App co-founder Mike Krieger and his wife Kaitlyn launched SaveOurFaves, a directory of San Francisco restaurants selling gift certificates to offset lost income amidst “shelter in place” orders. Users can buy gift certificates straight from their favorite eateries with no added fees (with 700 restaurants and coffee shops currently listed). Similar sites for other locations are quickly popping up, including Help Main Street in New York, and Give Local and Rally for Restaurants, which provide directories for multiple cities.
The coffee chain has extended its mental health benefits in partnership with Lyra Health. Starbucks is offering its partners personalized, confidential mental health care, 20 free in-person or video sessions every year for partners and each of their eligible family members, and access to a provider network of mental health therapists and coaches.
Elon Musk, the CEO of Tesla and SpaceX, took to Twitter last week to announce that his factories were working to produce ventilators as the US faces a possible shortage. About 1,200 "state of the art" ventilators are expected to be ready for distribution in the US this week and Musk has promised more protective medical equipment, including other types of PPE (Personal Protective Equipment) to come soon.
The retailer announced Friday that it would give employees a $2-per-hour pay raise, rolling out new benefits and bonuses as its staffers work to keep shelves stocked. In a press release, the company said it would give the raise to staff until at least May 2, making its new minimum wage $15 per hour. Additionally, 20,000 hourly workers who manage individual departments within stores will receive bonuses between $250 and $1,500.
On Monday, the made-to-order salad chain announced it will start dedicating Outpost operations and teams to support “those on the front lines” (meaning hospital workers and medical personnel) by delivering free salads and bowls to hospitals in the cities it serves. Those cities include Washington, DC, Philadelphia, Boston, New York City, San Francisco, Los Angeles, Chicago and Houston.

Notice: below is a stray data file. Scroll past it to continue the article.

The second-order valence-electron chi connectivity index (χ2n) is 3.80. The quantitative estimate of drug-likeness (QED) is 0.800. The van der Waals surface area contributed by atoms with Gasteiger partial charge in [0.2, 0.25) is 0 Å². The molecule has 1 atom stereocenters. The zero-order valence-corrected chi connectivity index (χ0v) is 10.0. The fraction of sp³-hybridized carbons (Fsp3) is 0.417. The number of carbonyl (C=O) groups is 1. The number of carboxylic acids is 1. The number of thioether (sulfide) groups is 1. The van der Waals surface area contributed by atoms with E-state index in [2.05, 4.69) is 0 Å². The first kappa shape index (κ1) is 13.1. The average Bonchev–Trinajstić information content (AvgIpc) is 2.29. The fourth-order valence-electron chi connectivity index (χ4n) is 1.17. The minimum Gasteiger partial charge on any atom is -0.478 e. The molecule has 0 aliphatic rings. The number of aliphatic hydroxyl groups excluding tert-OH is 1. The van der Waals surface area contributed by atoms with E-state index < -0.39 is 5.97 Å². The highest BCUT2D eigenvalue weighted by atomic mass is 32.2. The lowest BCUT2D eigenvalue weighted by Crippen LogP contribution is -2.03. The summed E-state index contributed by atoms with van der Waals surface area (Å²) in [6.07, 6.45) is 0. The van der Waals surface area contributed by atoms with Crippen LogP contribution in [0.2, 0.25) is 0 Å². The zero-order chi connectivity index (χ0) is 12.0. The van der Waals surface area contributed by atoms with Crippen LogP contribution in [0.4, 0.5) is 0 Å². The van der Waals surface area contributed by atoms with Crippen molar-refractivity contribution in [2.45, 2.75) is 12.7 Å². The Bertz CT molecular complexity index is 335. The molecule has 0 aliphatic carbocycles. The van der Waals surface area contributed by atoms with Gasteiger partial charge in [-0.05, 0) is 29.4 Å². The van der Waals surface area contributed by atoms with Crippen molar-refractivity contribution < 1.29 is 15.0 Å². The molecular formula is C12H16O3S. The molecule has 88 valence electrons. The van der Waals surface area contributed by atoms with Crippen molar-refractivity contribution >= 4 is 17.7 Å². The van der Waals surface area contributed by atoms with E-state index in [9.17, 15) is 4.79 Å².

Celebrity is its own unique brand and, with actors and entrepreneurs some of the richest among us, we've come to expect their philanthropy during times of crisis. Kelly Ripa and Mark Consuelos donated $1 million to help the New York Governor's Office buy ventilators and to WIN, an organization running 11 women's shelters in New York City. Jennifer Garner and Amy Adams joined forces with Save the Children and No Kid Hungry for #SaveWithStories, filming themselves reading their favorite children's books to raise awareness and encourage others to give. Ryan Reynolds and Blake Lively donated $1 million to Feeding America and Food Banks Canada to help those in need. Shark Tank star and Dallas Mavericks owner Mark Cuban will continue paying team employees during the NBA's shutdown and announced he would donate $500,000 to the University of Texas Southwestern Medical Center and Parkland Hospital.